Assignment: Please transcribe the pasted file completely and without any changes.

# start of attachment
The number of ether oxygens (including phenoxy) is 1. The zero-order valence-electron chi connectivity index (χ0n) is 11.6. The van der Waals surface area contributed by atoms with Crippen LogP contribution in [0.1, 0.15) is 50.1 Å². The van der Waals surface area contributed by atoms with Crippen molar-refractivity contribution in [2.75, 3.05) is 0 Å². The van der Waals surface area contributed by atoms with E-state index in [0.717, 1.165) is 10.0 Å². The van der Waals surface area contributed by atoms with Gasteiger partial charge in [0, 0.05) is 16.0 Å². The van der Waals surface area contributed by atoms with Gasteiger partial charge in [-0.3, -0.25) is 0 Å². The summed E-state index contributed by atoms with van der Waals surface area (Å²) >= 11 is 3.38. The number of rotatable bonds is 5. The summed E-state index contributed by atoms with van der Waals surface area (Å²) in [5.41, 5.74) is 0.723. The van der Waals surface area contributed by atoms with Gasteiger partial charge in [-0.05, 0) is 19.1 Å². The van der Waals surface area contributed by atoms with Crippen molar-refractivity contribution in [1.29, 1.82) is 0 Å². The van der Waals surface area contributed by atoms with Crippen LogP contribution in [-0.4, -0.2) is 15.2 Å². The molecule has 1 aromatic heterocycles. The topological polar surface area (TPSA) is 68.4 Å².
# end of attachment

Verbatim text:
The number of ether oxygens (including phenoxy) is 1. The zero-order valence-electron chi connectivity index (χ0n) is 11.6. The van der Waals surface area contributed by atoms with Crippen LogP contribution in [0.1, 0.15) is 50.1 Å². The van der Waals surface area contributed by atoms with Crippen molar-refractivity contribution in [2.75, 3.05) is 0 Å². The van der Waals surface area contributed by atoms with E-state index in [0.717, 1.165) is 10.0 Å². The van der Waals surface area contributed by atoms with Gasteiger partial charge in [0, 0.05) is 16.0 Å². The van der Waals surface area contributed by atoms with Gasteiger partial charge in [-0.3, -0.25) is 0 Å². The summed E-state index contributed by atoms with van der Waals surface area (Å²) >= 11 is 3.38. The number of rotatable bonds is 5. The summed E-state index contributed by atoms with van der Waals surface area (Å²) in [5.41, 5.74) is 0.723. The van der Waals surface area contributed by atoms with Gasteiger partial charge in [-0.05, 0) is 19.1 Å². The van der Waals surface area contributed by atoms with Crippen molar-refractivity contribution in [1.29, 1.82) is 0 Å². The van der Waals surface area contributed by atoms with Crippen LogP contribution in [-0.4, -0.2) is 15.2 Å². The molecule has 1 aromatic heterocycles. The topological polar surface area (TPSA) is 68.4 Å².